Environmentally-conscious art exhibit on display in Fort Lauderdale

BROWARD COUNTY, Fla. – For almost two years now, the Local 10 News Don’t Trash Our Treasure mission has highlighted all the problems our environment is grappling with and how we can all be part of the change to make things better.

A new exhibition in Fort Lauderdale is highlighting a group of local artists who use planet friendly techniques to create engaging new work, inspiring all of us to take a closer look at the footprints we leave behind.

“We’re not going to be able to just continue to pull, pull, pull from the planet, so that’s why I just tried to use as many things that already exist as possible,” said artist and art teacher Scott Hemeon.

Saving our planet is the resounding message on full display at Fort Lauderdale’s ArtServe. The museum and incubator space’s new exhibition: Interventions for Environmental Resilience, provokes the observer to become more sustainable.

“The concept of the show is what can our artists do for upcycling art, reusing materials that they found in the environment,” said ArtServe executive director Jason Hughes.

Fifteen South Florida artists were carefully selected. The theme of the show is not just reflected in their work, but also in their creative process.

“These artists are trying to work against over consumption, so they’re using things and recycling and upcycling things to create something better,” said Tayina Deraville, director of Arts, Administration and Community Engagement for FATVillage that co-produced the show.

Added Hemeon: “I’m reusing canvases, I’m taking old brushes that would have normally been thrown away and gluing them into my canvas. It’s just kind of the way I’ve always been.”

Upcycling and repurposing are part of Hemeon’s creative DNA. The artist and art teacher repaints over his students used canvases, scraping off old work to make something new.

“This was part of a student project that I did last year where I had the kids cutting out the circular pieces of paper,” he said referring to his new work “LLuvia Acida” currently on display at Art Serve.

The show underscores the urgency of daily global headlines warning all of us about all the challenges our planet is facing, such as our oceans drowning in plastic pollution, record high temperatures and rapidly rising sea levels.

Artist William Bock incorporates fossils and minerals, a discarded type set drawer, even a cow skull to sound the alarm on the urgent need for all of us to reduce our greenhouse emissions before it’s too late.

“Yes, it’s natural that the oceans and the Earth’s topography has changed,” he said. “Why would we do anything that accelerates that?”

For scientist turned emerging artist Sara Schesser Bartra, it is a chance to use art to engage an audience who might not be conscious to the role we all play in restoring balance to our natural world.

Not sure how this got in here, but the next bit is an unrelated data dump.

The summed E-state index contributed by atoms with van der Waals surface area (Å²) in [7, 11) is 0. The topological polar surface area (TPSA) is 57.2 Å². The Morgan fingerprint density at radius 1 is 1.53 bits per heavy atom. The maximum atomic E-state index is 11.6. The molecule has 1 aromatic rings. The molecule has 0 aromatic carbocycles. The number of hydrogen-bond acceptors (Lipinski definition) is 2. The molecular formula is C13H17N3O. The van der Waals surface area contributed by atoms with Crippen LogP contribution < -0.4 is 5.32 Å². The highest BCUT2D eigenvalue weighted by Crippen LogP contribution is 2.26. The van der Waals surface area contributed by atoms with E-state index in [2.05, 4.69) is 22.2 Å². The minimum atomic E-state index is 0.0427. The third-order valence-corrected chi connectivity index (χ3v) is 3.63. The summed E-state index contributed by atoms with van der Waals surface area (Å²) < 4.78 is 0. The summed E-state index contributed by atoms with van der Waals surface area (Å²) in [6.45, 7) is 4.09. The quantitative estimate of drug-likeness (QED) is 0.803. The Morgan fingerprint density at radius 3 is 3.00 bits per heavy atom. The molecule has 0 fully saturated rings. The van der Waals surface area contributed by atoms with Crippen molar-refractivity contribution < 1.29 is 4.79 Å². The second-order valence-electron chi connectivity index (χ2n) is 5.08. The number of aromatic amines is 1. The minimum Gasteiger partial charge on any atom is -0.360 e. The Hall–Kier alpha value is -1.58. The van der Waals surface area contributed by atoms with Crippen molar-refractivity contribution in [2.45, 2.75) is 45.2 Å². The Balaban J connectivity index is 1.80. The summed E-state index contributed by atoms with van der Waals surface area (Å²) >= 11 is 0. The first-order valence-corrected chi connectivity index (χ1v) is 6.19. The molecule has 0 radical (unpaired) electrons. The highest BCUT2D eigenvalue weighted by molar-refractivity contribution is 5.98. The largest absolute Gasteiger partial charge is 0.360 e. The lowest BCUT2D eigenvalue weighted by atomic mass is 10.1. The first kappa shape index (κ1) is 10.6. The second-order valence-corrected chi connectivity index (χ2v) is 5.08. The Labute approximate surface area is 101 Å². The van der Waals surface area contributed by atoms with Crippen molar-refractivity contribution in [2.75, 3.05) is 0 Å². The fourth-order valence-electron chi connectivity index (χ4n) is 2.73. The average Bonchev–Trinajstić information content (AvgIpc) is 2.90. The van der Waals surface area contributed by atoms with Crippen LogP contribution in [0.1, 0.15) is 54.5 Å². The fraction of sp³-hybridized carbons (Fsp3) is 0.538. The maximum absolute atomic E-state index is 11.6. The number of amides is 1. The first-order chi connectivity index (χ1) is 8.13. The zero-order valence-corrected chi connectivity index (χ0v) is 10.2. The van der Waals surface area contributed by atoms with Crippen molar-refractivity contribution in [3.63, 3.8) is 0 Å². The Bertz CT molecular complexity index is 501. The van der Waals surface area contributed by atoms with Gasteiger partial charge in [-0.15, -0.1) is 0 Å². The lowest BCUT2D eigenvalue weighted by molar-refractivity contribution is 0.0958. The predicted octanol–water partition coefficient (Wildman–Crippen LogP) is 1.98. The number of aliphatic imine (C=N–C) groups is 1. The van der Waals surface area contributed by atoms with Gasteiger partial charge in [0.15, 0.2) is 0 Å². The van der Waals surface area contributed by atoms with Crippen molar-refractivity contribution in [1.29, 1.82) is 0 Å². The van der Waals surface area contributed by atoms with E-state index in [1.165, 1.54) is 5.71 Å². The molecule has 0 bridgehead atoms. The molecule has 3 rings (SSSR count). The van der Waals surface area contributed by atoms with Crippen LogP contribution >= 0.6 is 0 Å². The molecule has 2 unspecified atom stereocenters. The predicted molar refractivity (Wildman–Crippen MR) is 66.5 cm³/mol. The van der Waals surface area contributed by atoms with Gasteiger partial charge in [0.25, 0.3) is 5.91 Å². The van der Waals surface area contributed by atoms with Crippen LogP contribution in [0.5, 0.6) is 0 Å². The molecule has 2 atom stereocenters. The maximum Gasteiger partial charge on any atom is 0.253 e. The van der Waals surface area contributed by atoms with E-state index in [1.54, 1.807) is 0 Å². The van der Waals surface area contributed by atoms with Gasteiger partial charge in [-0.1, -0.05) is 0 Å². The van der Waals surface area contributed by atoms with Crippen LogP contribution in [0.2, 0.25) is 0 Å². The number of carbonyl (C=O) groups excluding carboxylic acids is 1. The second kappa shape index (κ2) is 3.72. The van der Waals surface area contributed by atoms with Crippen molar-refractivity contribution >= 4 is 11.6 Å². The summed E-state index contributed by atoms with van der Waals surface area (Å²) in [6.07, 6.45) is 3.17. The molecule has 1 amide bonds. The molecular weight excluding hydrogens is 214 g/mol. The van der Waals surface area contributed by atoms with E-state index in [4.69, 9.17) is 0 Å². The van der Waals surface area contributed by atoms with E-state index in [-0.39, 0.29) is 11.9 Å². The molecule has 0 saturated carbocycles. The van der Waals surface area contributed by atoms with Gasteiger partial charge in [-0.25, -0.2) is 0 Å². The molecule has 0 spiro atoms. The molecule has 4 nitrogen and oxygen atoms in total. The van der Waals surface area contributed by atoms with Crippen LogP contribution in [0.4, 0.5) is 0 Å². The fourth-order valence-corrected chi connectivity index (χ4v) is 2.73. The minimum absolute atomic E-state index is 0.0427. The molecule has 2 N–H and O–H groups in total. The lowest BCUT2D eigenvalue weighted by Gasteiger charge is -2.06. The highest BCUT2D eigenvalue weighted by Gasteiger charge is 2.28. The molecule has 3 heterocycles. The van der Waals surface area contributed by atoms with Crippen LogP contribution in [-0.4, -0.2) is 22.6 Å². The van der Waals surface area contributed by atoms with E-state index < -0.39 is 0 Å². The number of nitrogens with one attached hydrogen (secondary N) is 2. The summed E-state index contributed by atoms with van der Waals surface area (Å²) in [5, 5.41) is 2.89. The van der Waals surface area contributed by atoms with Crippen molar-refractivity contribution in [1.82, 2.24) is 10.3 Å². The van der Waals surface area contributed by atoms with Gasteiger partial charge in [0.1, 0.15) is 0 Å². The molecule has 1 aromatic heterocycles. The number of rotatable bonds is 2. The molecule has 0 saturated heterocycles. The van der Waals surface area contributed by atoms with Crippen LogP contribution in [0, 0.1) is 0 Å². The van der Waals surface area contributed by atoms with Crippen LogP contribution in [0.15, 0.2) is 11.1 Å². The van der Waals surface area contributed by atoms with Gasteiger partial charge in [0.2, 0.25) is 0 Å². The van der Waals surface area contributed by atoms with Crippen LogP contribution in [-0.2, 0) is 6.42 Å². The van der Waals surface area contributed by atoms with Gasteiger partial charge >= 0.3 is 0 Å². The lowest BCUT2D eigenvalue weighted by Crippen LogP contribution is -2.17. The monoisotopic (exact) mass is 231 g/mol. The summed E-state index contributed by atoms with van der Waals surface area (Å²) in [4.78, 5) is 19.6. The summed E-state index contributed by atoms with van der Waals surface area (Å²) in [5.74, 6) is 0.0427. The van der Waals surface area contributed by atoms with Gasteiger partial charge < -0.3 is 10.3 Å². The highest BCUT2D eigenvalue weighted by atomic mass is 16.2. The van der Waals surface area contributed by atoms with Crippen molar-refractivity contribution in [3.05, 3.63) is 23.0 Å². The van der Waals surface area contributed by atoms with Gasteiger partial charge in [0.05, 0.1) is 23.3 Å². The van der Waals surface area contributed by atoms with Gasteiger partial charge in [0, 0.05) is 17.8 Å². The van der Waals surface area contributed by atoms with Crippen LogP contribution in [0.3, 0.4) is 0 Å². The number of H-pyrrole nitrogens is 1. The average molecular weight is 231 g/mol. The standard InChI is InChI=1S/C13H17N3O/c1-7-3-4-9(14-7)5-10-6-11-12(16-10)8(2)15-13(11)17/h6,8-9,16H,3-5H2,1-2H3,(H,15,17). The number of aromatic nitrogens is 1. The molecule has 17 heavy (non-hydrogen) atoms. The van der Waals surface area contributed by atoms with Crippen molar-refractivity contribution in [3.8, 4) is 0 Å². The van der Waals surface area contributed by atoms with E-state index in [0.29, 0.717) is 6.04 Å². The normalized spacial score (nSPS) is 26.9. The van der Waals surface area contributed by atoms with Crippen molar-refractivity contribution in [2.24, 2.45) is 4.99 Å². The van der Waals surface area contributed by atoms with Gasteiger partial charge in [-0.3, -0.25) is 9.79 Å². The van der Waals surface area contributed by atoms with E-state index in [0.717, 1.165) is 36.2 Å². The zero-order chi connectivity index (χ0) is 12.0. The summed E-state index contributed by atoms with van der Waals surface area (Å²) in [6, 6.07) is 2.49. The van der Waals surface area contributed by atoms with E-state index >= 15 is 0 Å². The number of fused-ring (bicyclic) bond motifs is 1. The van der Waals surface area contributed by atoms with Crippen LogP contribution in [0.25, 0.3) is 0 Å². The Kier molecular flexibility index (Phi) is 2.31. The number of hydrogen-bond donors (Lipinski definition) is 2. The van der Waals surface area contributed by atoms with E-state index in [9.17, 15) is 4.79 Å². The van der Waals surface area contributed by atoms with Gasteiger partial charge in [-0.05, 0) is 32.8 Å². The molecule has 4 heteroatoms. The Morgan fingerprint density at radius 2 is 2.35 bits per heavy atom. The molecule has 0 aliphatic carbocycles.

“As a citizen, we have responsibility, but I feel like an as an artist, the responsibility is even higher,” Bartra said. “And if we are not doing that, who is going to do right?”

It is art that begs you to notice it. Take a closer and see what’s really there.

Silvana Arbak uses discarded food boxes that she cuts and snips to create something beautiful.

“I was using a lot of environmental resources, so I felt the need to upcycle paper,” Arbak said. “I call this piece From Tree To Tree, because paper comes from trees, and I wanted to do something with nature to create awareness of the things that we trash and we can convert into art.”

Said Hughes: “This truly is amazing, because the diversity of it, I think is what’s so amazing…The mind of the artist to create that, that’s something that only artists can do.”

Added Bock: “If we approach people visually, by letting them respond to stimulus, then they’re going to have a reaction to it that might be more visceral than us telling them how they should think.”

The work challenges the observer to step up and do better, because the fate of the planet depends it.

“I hope I can inspire other artists to do something like that to utilize what we already trash and turn it into art as a statement,” said Arbak.

This is what this show is challenging all of us to do: every day, be more conscious, make different choices with how we consume, and ask ourselves if we really need that plastic water bottle or that new shirt or what do we have that we can upcycle and reuse.

We all have to find a way to be less wasteful, our planet depends on it.

Art Interventions for Environmental Resilience is at ArtServe Fort Laudedale and runs through March 17.

For more information on the show, click here.

About the Author:

Louis Aguirre is an Emmy-award winning journalist who anchors weekday newscasts and serves as WPLG Local 10’s Environmental Advocate.